Private vehicle numbers may have fallen in Central London, but they have been replaced by a growth in private hire cabs and delivery vans, powered by the rise of ride-hailing apps and online shopping. By 2016, Central London congestion had risen again to levels worse than before the charge’s introduction.

The zone’s geographical scope has also proved too narrow to power a dramatic shift away from cars – though again, it has had some successes. London’s modal share for private transportation (mainly cars) fell by 11.8 percentage points between 2000 and 2019.

That’s a positive step, but it masks the fact that the overall number of journeys in private vehicles held steady between 2011 and 2019, at around 10 million journeys daily. Instead, that change reflects an increase in the number of journeys on foot, bike or public transit as London’s population has grown.

That’s a good thing: London is not paying for population growth with more cars on the road. It nonetheless means that the number of vehicle producing heavy carbon emissions and other pollution has remained stubbornly stable.

LONDON’S PUBLIC TRANSIT DILEMMA

Getting more people to give up regular driving could also help to ease another looming crisis: How to maintain good public transit service in an era where ridership revenues may only slowly recover from their COVID-era slump. In Q3 of 2021 (the last quarter with data available) train and bus trips accounted for just 25 per cent of London’s total, a fall from 35.8 per cent in 2019. Not all of these journeys have transferred to private vehicles – walking and cycling trips have risen as well as ones by car – but it has left a hole in TfL’s finances. The agency was already hit by the delayed opening of Crossrail, a new crosstown heavy rail service set to begin in June 2022 after three years of delay.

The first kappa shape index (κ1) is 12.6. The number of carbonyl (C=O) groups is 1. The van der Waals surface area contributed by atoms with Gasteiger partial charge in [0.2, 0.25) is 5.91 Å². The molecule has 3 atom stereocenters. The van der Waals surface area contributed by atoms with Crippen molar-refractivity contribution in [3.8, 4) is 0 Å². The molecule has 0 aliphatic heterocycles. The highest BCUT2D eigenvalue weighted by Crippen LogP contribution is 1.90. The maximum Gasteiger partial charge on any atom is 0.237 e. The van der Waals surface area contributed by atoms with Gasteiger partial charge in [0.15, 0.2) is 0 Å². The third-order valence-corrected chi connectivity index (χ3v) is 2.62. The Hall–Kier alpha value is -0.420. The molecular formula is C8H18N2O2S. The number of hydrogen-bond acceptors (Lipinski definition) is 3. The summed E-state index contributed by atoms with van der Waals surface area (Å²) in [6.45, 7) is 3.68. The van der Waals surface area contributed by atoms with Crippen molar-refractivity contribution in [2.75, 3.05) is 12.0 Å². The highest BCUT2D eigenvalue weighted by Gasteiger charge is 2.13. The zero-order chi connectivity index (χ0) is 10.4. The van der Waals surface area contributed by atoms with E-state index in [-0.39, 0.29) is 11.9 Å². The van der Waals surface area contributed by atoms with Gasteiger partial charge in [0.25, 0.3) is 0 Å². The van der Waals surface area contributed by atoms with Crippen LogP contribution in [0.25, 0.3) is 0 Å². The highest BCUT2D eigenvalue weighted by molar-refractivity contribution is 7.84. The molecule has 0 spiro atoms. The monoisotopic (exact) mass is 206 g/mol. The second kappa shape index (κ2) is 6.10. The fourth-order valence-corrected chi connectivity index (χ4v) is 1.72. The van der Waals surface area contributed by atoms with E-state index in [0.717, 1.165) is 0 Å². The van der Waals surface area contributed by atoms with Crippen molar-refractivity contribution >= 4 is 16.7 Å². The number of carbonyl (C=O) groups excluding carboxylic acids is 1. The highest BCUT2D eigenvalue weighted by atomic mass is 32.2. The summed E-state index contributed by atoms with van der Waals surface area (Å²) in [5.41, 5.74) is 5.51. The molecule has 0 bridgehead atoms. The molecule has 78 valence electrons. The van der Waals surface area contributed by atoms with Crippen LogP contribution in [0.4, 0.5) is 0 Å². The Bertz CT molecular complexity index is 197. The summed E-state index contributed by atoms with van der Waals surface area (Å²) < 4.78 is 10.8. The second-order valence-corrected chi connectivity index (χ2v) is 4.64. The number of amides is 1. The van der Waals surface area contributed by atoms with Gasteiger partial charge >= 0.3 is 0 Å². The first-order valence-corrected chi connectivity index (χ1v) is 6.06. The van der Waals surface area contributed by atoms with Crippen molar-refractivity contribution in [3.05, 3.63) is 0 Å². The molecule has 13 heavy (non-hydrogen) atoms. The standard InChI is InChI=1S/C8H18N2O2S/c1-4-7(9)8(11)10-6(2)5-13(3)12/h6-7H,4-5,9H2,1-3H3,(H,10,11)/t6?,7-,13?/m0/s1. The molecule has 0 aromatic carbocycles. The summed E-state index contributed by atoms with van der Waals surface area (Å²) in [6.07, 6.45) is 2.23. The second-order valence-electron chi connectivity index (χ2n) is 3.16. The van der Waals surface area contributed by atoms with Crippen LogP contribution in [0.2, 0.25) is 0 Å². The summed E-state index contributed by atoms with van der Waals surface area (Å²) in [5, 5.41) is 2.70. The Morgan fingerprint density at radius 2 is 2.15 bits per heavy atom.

In November, Mayor Khan warned that substantial subway and bus service cuts would be necessary without an infusion of new funding; the state stepped in to keep the network afloat, contributing US$5.4 billion in extra subsidies as of December 2021.

This situation is hardly unique to London – transit agencies in Paris and Berlin also needed government bailouts after ridership falls. The slump might nonetheless bite deeper in London due to the network’s lower subsidies – it gains 47 per cent of its funding from ticket sales compared to 38 per cent for Ile-de-France Mobilités, the Paris region’s public transit system.

With London’s Mayor Khan the most high-profile elected official for Britain’s opposition Labour Party, the city cannot necessarily expect ongoing or enthusiastic help from the Conservative national government.